Best Defense

The view from Firebase Chapman: Crazy monkeys and more

One great thing about CNAS is the quality of the interns. Over the weekend  my book researcher, Kyle Flynn, casually mentioned that he had done some Special Forces time at FOB Chapman, a small American outpost in Khost province near the Pakistani-Afghan border. Yes, that is the base where 13 CIA operatives were killed or ...

Scott Olson/Getty Images
Scott Olson/Getty Images

One great thing about CNAS is the quality of the interns. Over the weekend  my book researcher, Kyle Flynn, casually mentioned that he had done some Special Forces time at FOB Chapman, a small American outpost in Khost province near the Pakistani-Afghan border. Yes, that is the base where 13 CIA operatives were killed or wounded last week in a suicide bombing attack.

I asked Kyle what memories of the base the attack brought back and what thoughts it provoked. This is his response: 

FOB Chapman has played a pivotal if semi-hidden role in this fight against the Taliban and al-Qaeda since the war’s beginning. Having lived  there in 2005, the recent bombing evoked several memories of what made this tiny firebase unique: the downed Soviet aircraft that sit in ruins along one edge of the airfield; the crazy monkey that the spooks kept caged up behind their compound; and most importantly, the fact that we were "guests" at a non-military camp. (The ability to drive four kilometers to Green Beans’ coffee bar at Camp Salerno was a bonus as well.) It also brought back some thoughts about less unique aspects of the place–the frequent barrages of rocket attacks that rained down from somewhere along the AfPak border; the Haqqani network’s persistent efforts to bypass the camp’s security measures with suicide bombers; and the small yet adequate gym that was recently reduced to rubble.

If it is true that the bomber was a Pakistani informant well known to the CIA, driven through checkpoints by the Afghan head of security for the base, then there are only two explanations that I can think of for what happened:

1.)The informant had "no-escort" status on Chapman and simply walked into the most crowded place that he could find.

2.) The informant was on his way to a high-level meeting with Agency folks who somehow got complacent, probably due to good information that the source delivered in the past. If this option is true then heads will roll.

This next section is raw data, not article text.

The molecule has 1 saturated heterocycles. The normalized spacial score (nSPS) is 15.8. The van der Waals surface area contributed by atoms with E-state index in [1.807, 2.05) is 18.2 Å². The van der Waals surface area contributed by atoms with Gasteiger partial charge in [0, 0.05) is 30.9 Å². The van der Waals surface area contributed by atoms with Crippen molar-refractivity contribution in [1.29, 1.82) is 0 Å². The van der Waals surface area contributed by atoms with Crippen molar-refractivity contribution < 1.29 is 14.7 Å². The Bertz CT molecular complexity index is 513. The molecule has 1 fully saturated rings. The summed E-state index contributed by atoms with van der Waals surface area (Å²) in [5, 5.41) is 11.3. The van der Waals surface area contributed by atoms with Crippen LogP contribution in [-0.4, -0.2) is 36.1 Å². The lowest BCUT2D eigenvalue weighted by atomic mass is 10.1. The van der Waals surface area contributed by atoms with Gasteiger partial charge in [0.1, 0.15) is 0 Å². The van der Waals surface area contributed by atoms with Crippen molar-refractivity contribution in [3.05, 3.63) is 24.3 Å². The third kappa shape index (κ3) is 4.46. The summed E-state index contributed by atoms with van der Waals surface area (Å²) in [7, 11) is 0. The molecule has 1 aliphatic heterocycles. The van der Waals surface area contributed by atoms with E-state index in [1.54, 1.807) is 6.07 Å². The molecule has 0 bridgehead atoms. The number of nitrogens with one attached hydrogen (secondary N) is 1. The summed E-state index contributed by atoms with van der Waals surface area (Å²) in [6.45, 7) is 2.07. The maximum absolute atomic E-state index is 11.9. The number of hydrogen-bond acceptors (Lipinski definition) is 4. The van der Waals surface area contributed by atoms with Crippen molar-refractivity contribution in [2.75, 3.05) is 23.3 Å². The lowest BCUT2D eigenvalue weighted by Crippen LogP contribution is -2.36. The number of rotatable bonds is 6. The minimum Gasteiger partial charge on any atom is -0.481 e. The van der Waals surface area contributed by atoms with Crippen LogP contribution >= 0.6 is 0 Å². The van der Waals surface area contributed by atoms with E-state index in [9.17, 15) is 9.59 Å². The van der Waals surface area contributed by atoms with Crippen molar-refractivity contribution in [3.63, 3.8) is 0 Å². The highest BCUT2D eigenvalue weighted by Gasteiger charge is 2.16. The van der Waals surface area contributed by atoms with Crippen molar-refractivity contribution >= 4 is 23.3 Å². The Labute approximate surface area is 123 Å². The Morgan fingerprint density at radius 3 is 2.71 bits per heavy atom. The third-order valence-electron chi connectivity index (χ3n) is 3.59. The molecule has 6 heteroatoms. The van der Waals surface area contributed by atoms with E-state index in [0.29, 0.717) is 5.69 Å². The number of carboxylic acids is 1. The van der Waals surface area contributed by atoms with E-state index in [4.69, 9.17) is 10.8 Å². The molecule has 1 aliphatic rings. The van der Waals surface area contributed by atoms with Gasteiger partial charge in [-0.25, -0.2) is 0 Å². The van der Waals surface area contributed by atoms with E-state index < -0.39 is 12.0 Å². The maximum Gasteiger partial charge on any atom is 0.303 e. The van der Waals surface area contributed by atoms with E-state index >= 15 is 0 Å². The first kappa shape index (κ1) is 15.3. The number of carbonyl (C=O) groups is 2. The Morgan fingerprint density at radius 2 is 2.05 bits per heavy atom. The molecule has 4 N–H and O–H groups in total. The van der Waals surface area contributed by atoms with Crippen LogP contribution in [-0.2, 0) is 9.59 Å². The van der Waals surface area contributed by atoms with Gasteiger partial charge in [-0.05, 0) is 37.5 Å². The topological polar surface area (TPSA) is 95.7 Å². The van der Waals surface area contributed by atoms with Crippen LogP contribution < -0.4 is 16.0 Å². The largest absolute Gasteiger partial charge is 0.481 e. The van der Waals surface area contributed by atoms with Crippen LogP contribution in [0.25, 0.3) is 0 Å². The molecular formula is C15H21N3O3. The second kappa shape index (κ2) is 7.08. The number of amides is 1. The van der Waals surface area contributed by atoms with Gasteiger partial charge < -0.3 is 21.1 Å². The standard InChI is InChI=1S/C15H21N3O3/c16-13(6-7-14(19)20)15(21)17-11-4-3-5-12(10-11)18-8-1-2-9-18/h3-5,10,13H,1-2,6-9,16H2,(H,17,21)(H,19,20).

Yet I still can’t figure out why one person– even a high-level informant — would have access to or be meeting with thirteen operatives or contractors. But then again, what are the odds that this source could find this group together in the gym? For this reason, I go with number two. Even so, I’m still a bit surprised that the USG did not use its favorite phrase "government contractor" phrase in an attempted act of discretion.

Nevertheless, this incident, along with many others, underscores the risk posed to coalition personnel working in close partnership with Afghan nationals by Taliban sympathizers and informants. In this fight, our greatest asset, and our only chance at victory, is also our greatest liability: the Afghan and Pakistani people. So like many other unfortunate and perhaps preventable activities, last Wednesday’s attack is an inevitable part of war.

I  also am struck by the lack of discreetness given to the CIA by the media in the wake of Wednesday’s attack. Once upon a time, FOB Chapman was, at least in theory, a covert site, one of those off-the-radar firebases whose existence the CIA didn’t acknowledge, and which the media agreed not to publicize. Even though local Afghans–including the Taliban–most likely knew of the base, broadcasting the camp’s activities does neither the families of the fallen nor the incoming replacement team any good. Any insurgents who didn’t know fully what went on at Chapman before last Wednesday now probably have a much better idea, thereby making it a bigger target. Call me old-fashioned, but full-disclosure and plain conjecture in cases such as these cannot be beneficial to future military and intelligence operations conducted out of the base.

Update: Hard-working Joby Warrick reports in the Washington Post that the bomber of the base was Jordanian, and that his handler was a Jordanian intel officer.

So, smart, well-informed, experienced readers: Was this an ISI operation?

Thomas E. Ricks covered the U.S. military from 1991 to 2008 for the Wall Street Journal and then the Washington Post. He can be reached at ricksblogcomment@gmail.com. @tomricks1
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